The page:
An appellate judge in Pennsylvania recently ruled in favor of a restaurant worker who was seeking Workers’ Compensation benefits for injuries he suffered as a result of being bitten by a coworker’s dog while on a smoke break.
The man, a part-time cook, suffered lacerations to the face resulting in disfigurement and six days of missed work. The restaurant had initially denied the employee’s request that it pay for his medical bills and related expenses, arguing the injuries occurred outside the course and scope of his employment.
In 2010, a Workers’ Compensation judge ruled in the man’s favor and found that the injuries had in fact occurred in the course and scope of employment, therefore entitling him to Workers’ Compensation benefits. Following that decision, however, the restaurant filed an appeal. It argued that the man should not receive benefits because he had been warned not to pet the dog, and further that he had abandoned his duties during his cigarette break.
The appellate judge rejected the restaurant’s line of reasoning and upheld the lower court’s decision to award Workers’ Compensation benefits to the injured cook. The written decision points out that the man’s injuries took place on the in the regular smoke break area on the restaurant’s premises, as well as within three feet of an employer-provided ash tray tower, which the court took as evidence that the many was still acting within his employment when he went on break.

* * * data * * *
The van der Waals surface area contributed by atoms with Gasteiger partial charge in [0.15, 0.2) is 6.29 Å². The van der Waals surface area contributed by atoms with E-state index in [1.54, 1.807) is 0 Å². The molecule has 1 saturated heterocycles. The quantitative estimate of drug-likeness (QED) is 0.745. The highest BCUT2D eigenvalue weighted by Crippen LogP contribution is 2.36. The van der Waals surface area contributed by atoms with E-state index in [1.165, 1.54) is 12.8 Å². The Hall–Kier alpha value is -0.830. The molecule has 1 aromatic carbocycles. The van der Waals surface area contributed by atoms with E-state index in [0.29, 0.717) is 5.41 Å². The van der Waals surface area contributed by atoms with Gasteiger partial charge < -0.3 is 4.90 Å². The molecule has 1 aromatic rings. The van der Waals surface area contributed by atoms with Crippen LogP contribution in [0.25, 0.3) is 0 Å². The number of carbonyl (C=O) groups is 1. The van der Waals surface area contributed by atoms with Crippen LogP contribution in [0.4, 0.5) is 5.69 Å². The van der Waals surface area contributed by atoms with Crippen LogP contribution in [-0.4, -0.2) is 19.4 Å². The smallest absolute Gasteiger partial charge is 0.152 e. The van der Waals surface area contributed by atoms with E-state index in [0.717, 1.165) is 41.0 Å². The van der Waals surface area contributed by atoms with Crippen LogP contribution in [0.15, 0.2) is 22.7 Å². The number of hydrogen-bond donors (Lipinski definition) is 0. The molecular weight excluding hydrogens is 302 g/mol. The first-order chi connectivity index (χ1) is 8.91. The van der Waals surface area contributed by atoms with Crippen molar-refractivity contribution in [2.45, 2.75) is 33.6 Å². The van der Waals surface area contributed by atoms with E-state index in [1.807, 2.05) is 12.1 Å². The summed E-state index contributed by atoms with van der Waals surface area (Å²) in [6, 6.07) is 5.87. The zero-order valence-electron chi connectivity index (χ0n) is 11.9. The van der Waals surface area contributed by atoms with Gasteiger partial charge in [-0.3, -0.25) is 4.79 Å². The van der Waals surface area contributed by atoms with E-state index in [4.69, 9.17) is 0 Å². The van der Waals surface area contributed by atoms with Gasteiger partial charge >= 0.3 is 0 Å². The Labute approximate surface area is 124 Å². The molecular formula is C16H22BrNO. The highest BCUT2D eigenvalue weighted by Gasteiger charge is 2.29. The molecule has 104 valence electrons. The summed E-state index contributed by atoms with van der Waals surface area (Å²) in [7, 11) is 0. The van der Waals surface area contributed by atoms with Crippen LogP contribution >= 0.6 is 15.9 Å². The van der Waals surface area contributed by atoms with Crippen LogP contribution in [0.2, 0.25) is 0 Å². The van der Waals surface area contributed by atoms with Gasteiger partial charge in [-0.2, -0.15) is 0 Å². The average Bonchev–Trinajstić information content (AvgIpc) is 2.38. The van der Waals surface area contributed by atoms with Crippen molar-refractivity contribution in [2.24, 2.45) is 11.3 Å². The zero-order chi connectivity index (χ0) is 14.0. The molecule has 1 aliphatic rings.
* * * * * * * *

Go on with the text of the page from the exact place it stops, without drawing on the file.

Furthermore, the court went on to explain, periodic smoke breaks that do not interfere with work duties are considered “intervals for leisure” occurring within the scope of employment. The court also noted that the act of petting the dog was an inconsequential departure from the man’s work-related duties and did not remove him from the scope of employment.
This case provides a useful illustration of some important concepts in Pennsylvania Workers’ Compensation law, including the fact that a worker may be entitled to Workers’ Compensation benefits for injuries occurring in the workplace even if those injuries are not directly related to his or her employment duties – and even if he or she is on break at the time the injuries occur.
In addition, as this case demonstrates, an injured worker may be eligible to benefits even if the employer is in no way at fault for causing the injuries. In fact, workers are often eligible to receive benefits even if their injuries are caused by their own mistake or error in judgment. Pennsylvania workers who have been hurt on the job are encouraged to schedule a consultation with a Workers’ Compensation lawyer in their area to learn about the options available to protect their legal rights and pursue maximum compensation for their injuries, lost wages and other losses.